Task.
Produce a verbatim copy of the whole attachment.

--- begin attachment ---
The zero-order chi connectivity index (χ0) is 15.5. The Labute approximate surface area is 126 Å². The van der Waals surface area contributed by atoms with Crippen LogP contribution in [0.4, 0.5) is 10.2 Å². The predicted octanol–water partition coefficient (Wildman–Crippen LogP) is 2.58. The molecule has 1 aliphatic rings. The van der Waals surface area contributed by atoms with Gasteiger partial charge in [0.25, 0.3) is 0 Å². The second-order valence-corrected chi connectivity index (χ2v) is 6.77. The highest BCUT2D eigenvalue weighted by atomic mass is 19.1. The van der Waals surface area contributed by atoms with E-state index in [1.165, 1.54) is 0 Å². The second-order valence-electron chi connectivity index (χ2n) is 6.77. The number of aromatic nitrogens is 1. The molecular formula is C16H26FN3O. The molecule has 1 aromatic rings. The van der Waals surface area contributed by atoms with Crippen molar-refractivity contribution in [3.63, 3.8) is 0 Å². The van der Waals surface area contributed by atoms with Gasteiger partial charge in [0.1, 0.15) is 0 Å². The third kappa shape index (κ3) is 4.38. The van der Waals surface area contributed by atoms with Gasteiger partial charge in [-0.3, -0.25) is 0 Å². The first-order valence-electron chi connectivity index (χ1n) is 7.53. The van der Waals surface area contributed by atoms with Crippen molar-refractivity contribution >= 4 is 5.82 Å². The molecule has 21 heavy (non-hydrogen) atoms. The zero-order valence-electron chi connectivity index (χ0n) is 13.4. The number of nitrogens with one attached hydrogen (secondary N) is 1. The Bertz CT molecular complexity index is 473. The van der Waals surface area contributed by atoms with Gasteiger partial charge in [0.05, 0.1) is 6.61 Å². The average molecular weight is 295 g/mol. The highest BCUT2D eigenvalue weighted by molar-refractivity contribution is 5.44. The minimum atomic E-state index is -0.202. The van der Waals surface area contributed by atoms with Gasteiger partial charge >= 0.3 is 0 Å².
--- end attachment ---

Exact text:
The zero-order chi connectivity index (χ0) is 15.5. The Labute approximate surface area is 126 Å². The van der Waals surface area contributed by atoms with Crippen LogP contribution in [0.4, 0.5) is 10.2 Å². The predicted octanol–water partition coefficient (Wildman–Crippen LogP) is 2.58. The molecule has 1 aliphatic rings. The van der Waals surface area contributed by atoms with Gasteiger partial charge in [0.25, 0.3) is 0 Å². The second-order valence-corrected chi connectivity index (χ2v) is 6.77. The highest BCUT2D eigenvalue weighted by atomic mass is 19.1. The van der Waals surface area contributed by atoms with E-state index in [1.165, 1.54) is 0 Å². The second-order valence-electron chi connectivity index (χ2n) is 6.77. The number of aromatic nitrogens is 1. The molecular formula is C16H26FN3O. The molecule has 1 aromatic rings. The van der Waals surface area contributed by atoms with Crippen molar-refractivity contribution in [3.63, 3.8) is 0 Å². The van der Waals surface area contributed by atoms with Gasteiger partial charge in [0.1, 0.15) is 0 Å². The third kappa shape index (κ3) is 4.38. The van der Waals surface area contributed by atoms with Gasteiger partial charge in [-0.3, -0.25) is 0 Å². The first-order valence-electron chi connectivity index (χ1n) is 7.53. The van der Waals surface area contributed by atoms with Crippen molar-refractivity contribution >= 4 is 5.82 Å². The molecule has 21 heavy (non-hydrogen) atoms. The zero-order valence-electron chi connectivity index (χ0n) is 13.4. The number of nitrogens with one attached hydrogen (secondary N) is 1. The Bertz CT molecular complexity index is 473. The van der Waals surface area contributed by atoms with Gasteiger partial charge in [0.05, 0.1) is 6.61 Å². The average molecular weight is 295 g/mol. The highest BCUT2D eigenvalue weighted by molar-refractivity contribution is 5.44. The minimum atomic E-state index is -0.202. The van der Waals surface area contributed by atoms with Gasteiger partial charge >= 0.3 is 0 Å².